With that in mind, the Sunni – Shiite division becomes increasingly complicated. The more the Alawites are seen as becoming Shiite, the more the Syrian Muslim Brotherhood becomes the only anti-Hezbollah organisation. There is a crescent of Sunni resistance from northern Lebanon and Syria through to Iran, which sees itself as being on the frontline in the struggle against growing Shia dominance.
The future of the status quo
Syria may be the subject of tremendous uncertainty in the next twenty years. There remain a number of questions we don’t yet know the answer to. For example, will Bashar al-Assad still be President? Will the Alawites still head the governing elite? Will Syria maintain its integrity, or will it and Lebanon split along Sunni-Shiite lines? Things could change greatly in the Middle East. Nowhere else in the world are colonial borders so maligned and yet respected. There could be major change.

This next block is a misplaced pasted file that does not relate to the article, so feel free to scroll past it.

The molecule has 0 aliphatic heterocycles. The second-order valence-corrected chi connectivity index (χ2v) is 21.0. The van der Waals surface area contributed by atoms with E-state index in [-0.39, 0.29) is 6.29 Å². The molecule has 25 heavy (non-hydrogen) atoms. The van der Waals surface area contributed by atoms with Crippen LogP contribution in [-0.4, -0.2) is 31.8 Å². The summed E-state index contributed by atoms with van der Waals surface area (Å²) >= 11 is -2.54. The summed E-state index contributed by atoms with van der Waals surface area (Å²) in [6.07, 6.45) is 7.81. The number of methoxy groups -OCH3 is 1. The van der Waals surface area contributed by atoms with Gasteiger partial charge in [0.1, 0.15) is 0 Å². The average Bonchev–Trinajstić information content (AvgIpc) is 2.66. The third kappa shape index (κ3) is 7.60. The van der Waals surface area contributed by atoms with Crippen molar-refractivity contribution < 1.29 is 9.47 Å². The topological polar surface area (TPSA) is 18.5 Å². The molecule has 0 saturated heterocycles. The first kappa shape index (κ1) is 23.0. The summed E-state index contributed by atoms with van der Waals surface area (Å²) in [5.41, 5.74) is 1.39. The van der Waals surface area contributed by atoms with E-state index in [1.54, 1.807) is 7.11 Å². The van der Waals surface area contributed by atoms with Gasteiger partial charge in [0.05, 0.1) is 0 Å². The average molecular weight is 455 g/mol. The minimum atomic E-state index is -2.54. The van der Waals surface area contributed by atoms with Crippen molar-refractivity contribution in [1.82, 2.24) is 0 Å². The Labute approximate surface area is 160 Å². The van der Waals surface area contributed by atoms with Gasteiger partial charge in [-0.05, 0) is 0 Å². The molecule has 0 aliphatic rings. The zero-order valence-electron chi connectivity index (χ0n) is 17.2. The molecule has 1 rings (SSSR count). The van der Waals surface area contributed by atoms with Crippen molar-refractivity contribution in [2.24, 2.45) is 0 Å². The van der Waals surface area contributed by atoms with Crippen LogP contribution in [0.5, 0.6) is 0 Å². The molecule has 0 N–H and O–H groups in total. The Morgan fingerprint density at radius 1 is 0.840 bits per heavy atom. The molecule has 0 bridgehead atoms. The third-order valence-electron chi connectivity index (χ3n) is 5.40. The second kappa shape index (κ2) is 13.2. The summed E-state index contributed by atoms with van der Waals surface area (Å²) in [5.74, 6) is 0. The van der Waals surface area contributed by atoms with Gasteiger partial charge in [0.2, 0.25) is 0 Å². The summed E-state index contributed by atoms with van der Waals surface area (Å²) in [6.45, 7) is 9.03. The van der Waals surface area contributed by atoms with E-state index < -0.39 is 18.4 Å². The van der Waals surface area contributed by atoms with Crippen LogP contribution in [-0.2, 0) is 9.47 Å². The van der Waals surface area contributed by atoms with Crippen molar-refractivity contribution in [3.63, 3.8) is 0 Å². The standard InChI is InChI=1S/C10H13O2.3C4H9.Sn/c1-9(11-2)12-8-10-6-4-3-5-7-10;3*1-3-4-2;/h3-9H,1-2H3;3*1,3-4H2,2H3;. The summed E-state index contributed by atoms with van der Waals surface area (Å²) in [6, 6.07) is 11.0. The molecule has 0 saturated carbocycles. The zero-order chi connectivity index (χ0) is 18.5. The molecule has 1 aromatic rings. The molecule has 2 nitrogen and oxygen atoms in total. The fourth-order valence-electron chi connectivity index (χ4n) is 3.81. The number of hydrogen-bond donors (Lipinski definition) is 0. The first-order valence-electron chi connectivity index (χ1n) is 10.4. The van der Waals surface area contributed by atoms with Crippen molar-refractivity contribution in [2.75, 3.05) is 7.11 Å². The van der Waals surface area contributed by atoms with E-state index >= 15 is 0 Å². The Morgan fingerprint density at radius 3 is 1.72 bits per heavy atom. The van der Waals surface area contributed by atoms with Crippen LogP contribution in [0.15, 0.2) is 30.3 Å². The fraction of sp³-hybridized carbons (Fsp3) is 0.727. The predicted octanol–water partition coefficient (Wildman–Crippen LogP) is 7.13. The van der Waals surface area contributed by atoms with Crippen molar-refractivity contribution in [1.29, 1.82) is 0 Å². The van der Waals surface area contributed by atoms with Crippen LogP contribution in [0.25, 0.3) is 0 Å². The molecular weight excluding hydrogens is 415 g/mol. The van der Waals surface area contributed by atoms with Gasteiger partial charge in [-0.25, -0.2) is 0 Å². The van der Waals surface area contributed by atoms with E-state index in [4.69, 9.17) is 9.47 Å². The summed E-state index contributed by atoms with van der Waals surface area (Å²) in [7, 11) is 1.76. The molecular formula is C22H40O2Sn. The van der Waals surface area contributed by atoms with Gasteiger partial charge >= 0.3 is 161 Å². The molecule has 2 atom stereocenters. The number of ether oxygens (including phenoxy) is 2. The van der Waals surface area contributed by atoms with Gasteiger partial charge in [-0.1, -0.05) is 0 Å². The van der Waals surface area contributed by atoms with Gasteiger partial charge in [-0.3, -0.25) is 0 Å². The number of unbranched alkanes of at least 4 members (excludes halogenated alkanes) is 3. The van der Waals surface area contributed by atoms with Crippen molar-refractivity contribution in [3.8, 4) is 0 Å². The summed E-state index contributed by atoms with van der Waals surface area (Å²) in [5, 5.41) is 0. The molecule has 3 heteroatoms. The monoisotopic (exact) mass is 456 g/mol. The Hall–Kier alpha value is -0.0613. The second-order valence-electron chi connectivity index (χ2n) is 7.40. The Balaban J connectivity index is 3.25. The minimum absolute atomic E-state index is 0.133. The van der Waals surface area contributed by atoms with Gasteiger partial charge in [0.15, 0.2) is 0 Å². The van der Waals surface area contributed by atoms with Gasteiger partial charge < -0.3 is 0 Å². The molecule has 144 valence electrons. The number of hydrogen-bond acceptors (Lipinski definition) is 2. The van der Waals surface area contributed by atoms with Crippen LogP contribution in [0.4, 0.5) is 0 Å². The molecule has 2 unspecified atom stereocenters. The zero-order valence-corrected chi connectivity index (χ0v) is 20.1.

Hezbollah is now the virtual master of Lebanon, so what can we expect when considering the future of relations between Hezbollah and Israel? If Israel were to engage in a strike against Iran, we must assume that Hezbollah will take orders from Tehran. I don’t agree with those who think it has a truly independent streak. Under such circumstances, Hezbollah and Hamas will respond. However, Hezbollah is aware that a future war won’t look like the last one. In 2006 Israel broke with its strategic plans, and relied solely upon air power. They won’t do that in another conflict. So the situation in the Leant is delicately poised, and it might only become clear if and when events start to unfold.